Sometimes life’s lessons can spring from the most unlikely places.
In a book entitled “Why Smart Executives Fail,” Dartmouth College business professor Sydney Finkelstein researched 50 major corporate failures in an attempt to find common themes that led to the demise of these companies.
Finkelstein imagined that he could educate other top executives and managers on poor choices made by companies and steer others away from making them.
In the end, he came up with what he calls “Seven Habits of Spectacularly Unsuccessful Executives.”
Finkelstein probably underestimated that value of this. He thought his discoveries would serve top management well, but in reality his findings have some value for each and every employee of a company.
It really doesn’t matter what kind of job you have, because adopting any of these seven habits will undermine your ability to do a good job. You might not ruin a company in the process, but you can damage your own job or career. See if you don’t agree.
Habit No. 1: These executives believe they and their companies dominate their environment.
This is shortsighted from the get-go. No one works in a vacuum. Every worker and every company is dependent on other companies, employees, and customers. Everything you do affects someone else and to believe differently is to head down a path of self-destruction.
Habit No. 2: They identify with the companies so closely they see no difference between their own interests and those of the company.
This is a tricky one. We want our companies to have corporate consciences, and the only way to achieve that is to have executives, managers and employees who take the company’s values to heart. Those provide guidelines for how the company must conduct itself. But we need to realize that what’s good for General Motors isn’t necessarily what’s good for the rest of the country.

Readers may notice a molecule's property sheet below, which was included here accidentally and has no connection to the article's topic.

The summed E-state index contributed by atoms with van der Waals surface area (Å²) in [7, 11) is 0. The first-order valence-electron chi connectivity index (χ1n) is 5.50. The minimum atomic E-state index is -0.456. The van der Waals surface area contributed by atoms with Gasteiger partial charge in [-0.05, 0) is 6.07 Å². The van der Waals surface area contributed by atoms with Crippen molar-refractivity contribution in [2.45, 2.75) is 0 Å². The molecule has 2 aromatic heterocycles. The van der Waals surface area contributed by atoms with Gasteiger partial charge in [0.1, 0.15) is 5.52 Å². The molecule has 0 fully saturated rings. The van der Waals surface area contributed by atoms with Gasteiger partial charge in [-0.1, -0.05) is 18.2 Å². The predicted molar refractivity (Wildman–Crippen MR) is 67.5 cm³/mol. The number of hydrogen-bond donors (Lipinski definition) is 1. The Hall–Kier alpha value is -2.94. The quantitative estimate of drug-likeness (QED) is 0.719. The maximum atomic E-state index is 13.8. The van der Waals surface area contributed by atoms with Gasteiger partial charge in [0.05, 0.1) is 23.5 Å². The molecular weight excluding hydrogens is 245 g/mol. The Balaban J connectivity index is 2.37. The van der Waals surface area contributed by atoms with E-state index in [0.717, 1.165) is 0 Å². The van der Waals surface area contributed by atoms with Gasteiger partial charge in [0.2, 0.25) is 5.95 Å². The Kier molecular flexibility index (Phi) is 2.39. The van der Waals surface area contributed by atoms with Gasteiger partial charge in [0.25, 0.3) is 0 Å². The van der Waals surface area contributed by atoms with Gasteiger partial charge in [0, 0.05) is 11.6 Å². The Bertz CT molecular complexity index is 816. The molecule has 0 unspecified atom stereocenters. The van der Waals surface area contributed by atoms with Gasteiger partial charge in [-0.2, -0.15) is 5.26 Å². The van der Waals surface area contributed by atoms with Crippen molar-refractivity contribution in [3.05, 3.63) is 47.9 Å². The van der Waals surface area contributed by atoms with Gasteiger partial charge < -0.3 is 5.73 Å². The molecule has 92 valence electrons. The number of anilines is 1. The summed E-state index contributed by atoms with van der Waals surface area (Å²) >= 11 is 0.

Habit No. 3: They think they have all the answers.
No matter who you are or what job you hold, you don’t.
Habit No. 4: They eliminate anyone who is not committed to them.
We all want and need a degree of loyalty from those we work with. It may be nothing more than a respect for divergent opinion, but that’s essential for any company to address problems as they develop. If employees don’t believe they have the freedom to tell the truth, they lose respect for the company and the individuals who run it.
Habit No. 5: They are obsessed with and want to control the company image.
The image of the company isn’t developed in a brainstorming session. It is developed from the way you do business each day, the policies you choose to adopt and how you treat individuals as workers and customers. You have control over your actions, but not the image.
Habit No. 6: They underestimate obstacles.
The beauty of determination and optimism are that they can be contagious and used to your advantage to overcome problems. The downside is that bluster and determination aren’t enough to get you past every challenge.
Habit No. 7: They rely on what has worked for them in the past.
Once again, successful people don’t like to be told they might not be right all the time. A track record is a very valuable asset for any individual, however, keeping an open mind their might be a better way to accomplish tasks is an even more valuable asset.